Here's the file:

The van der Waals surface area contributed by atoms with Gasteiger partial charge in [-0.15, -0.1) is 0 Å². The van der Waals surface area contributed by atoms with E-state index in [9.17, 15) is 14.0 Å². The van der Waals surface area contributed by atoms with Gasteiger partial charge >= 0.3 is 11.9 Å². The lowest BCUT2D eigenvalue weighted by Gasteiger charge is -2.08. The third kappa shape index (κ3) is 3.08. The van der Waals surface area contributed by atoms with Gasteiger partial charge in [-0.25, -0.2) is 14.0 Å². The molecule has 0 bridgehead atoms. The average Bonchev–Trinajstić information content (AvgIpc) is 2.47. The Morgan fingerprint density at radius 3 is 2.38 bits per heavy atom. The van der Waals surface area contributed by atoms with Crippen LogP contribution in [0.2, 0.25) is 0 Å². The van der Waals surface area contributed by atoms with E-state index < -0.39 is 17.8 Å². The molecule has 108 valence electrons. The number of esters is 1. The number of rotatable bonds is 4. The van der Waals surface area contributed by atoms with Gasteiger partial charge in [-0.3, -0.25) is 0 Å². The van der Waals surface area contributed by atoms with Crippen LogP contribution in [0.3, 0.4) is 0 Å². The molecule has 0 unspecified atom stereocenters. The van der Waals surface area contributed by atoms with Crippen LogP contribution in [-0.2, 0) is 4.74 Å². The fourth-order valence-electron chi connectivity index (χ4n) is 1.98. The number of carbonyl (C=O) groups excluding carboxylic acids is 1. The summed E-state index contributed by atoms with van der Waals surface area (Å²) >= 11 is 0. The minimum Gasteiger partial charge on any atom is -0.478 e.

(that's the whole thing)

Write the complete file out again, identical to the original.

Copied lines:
The van der Waals surface area contributed by atoms with Gasteiger partial charge in [-0.15, -0.1) is 0 Å². The van der Waals surface area contributed by atoms with E-state index in [9.17, 15) is 14.0 Å². The van der Waals surface area contributed by atoms with Gasteiger partial charge >= 0.3 is 11.9 Å². The lowest BCUT2D eigenvalue weighted by Gasteiger charge is -2.08. The third kappa shape index (κ3) is 3.08. The van der Waals surface area contributed by atoms with Gasteiger partial charge in [-0.25, -0.2) is 14.0 Å². The molecule has 0 bridgehead atoms. The average Bonchev–Trinajstić information content (AvgIpc) is 2.47. The Morgan fingerprint density at radius 3 is 2.38 bits per heavy atom. The van der Waals surface area contributed by atoms with Crippen LogP contribution in [0.2, 0.25) is 0 Å². The van der Waals surface area contributed by atoms with E-state index < -0.39 is 17.8 Å². The molecule has 108 valence electrons. The number of esters is 1. The number of rotatable bonds is 4. The van der Waals surface area contributed by atoms with Gasteiger partial charge in [-0.3, -0.25) is 0 Å². The van der Waals surface area contributed by atoms with Crippen LogP contribution in [0.3, 0.4) is 0 Å². The molecule has 0 unspecified atom stereocenters. The van der Waals surface area contributed by atoms with Crippen LogP contribution in [-0.2, 0) is 4.74 Å². The fourth-order valence-electron chi connectivity index (χ4n) is 1.98. The number of carbonyl (C=O) groups excluding carboxylic acids is 1. The summed E-state index contributed by atoms with van der Waals surface area (Å²) >= 11 is 0. The minimum Gasteiger partial charge on any atom is -0.478 e.